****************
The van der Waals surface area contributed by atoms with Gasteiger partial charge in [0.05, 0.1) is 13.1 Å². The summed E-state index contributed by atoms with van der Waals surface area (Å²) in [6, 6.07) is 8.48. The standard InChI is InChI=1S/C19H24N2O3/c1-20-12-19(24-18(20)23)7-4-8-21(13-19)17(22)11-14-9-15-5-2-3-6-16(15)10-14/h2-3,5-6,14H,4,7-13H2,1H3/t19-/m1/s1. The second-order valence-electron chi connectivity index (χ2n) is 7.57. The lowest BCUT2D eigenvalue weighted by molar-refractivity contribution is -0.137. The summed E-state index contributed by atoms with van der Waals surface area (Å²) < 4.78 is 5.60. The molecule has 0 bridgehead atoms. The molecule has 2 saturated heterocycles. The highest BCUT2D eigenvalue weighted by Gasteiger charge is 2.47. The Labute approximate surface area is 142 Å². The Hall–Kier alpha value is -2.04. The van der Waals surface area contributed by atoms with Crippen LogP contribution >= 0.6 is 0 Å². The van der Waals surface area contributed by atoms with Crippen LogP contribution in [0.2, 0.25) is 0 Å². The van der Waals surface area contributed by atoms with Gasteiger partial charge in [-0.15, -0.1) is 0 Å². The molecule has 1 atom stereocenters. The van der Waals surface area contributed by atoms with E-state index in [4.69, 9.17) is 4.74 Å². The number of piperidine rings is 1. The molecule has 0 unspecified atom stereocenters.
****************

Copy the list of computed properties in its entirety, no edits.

The van der Waals surface area contributed by atoms with Gasteiger partial charge in [0.05, 0.1) is 13.1 Å². The summed E-state index contributed by atoms with van der Waals surface area (Å²) in [6, 6.07) is 8.48. The standard InChI is InChI=1S/C19H24N2O3/c1-20-12-19(24-18(20)23)7-4-8-21(13-19)17(22)11-14-9-15-5-2-3-6-16(15)10-14/h2-3,5-6,14H,4,7-13H2,1H3/t19-/m1/s1. The second-order valence-electron chi connectivity index (χ2n) is 7.57. The lowest BCUT2D eigenvalue weighted by molar-refractivity contribution is -0.137. The summed E-state index contributed by atoms with van der Waals surface area (Å²) < 4.78 is 5.60. The molecule has 0 bridgehead atoms. The molecule has 2 saturated heterocycles. The highest BCUT2D eigenvalue weighted by Gasteiger charge is 2.47. The Labute approximate surface area is 142 Å². The Hall–Kier alpha value is -2.04. The van der Waals surface area contributed by atoms with Crippen LogP contribution >= 0.6 is 0 Å². The van der Waals surface area contributed by atoms with Crippen LogP contribution in [0.2, 0.25) is 0 Å². The van der Waals surface area contributed by atoms with Gasteiger partial charge in [-0.15, -0.1) is 0 Å². The molecule has 1 atom stereocenters. The van der Waals surface area contributed by atoms with E-state index in [4.69, 9.17) is 4.74 Å². The number of piperidine rings is 1. The molecule has 0 unspecified atom stereocenters.